Those who let their properties on the short-term rental market are seeking ways to retain their presence there, having invested time and money in developing what is effectively a new economic activity in response to the decade-long financial crisis in Greece.
Amid a tempest of booking cancellations by travelers due to the coronavirus pandemic and the bleak prospects for the next few months, hundreds of Greek hosts are currently in daily contact with leading online platform Airbnb and its support center in Italy trying to find out what comes next.
What Greek landlords want to know is how they can obtain a share of the $227 million assistance program Airbnb has announced.
According to its terms, as those personally interested confirm, the US group intends to compensate the hosts for the bookings canceled by paying them 25 percent of the value of each booking. This is provided that the bookings concern the period from March 14 to May 31.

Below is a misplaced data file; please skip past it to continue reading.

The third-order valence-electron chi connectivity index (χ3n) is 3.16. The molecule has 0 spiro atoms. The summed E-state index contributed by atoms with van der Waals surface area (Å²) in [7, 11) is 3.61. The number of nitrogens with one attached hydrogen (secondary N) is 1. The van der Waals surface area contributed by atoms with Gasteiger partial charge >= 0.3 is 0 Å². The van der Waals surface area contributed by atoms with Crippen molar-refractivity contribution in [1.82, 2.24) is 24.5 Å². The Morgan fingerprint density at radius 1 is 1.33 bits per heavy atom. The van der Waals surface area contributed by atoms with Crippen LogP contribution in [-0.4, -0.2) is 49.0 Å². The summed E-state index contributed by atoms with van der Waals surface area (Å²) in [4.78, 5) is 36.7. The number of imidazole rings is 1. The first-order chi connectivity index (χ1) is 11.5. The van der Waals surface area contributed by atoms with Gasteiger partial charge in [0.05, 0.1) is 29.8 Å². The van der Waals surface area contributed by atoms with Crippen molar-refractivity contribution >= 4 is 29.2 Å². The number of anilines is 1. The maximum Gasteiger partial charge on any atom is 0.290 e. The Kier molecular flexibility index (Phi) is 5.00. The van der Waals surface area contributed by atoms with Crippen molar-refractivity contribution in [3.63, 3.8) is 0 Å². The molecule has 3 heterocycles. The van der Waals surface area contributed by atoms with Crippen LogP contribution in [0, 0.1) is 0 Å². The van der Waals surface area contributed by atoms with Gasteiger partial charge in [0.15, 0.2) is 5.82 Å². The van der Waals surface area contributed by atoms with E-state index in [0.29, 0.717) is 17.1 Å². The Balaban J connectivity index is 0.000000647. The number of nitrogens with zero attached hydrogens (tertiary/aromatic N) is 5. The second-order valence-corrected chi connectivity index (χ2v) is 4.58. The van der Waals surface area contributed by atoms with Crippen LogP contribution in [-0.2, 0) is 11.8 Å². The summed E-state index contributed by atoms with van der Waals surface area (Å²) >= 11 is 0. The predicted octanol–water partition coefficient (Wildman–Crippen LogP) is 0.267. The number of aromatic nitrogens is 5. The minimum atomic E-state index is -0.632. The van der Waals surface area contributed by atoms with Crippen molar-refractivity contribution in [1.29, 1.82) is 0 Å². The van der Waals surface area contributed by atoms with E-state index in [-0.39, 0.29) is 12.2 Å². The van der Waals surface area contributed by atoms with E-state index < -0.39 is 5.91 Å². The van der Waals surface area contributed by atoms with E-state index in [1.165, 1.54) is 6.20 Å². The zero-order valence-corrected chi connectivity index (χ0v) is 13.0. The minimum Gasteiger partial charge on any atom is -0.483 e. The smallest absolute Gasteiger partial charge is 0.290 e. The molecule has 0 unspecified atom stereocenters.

More details on this program are expected to be made known to hosts in the coming days. However, what is clear is that Airbnb payments to hosts will be made on a monthly basis: That means they will get one payout at the end of April and another at end-May. It remains unclear whether this support will concern all of Airbnb’s markets or just a few of them, led by the United States.
Short-term rental market officials in Greece say there is a sense that this amount is destined mainly for the US, and if there is any left over it may be distributed to other markets.
They also express their serious reservations over whether that 227 million euros would suffice to cover the losses stemming from the hundreds of thousands of canceled bookings around the globe, even at the 25 percent rate that Airbnb has set.
In any case, even if Greek hosts do receive a share of that support from Airbnb, it is considered unlikely that it will cover much of their losses. It is therefore possible that the company may take another step, as its main aim is to avert an exodus of hosts from its platform due to the crisis.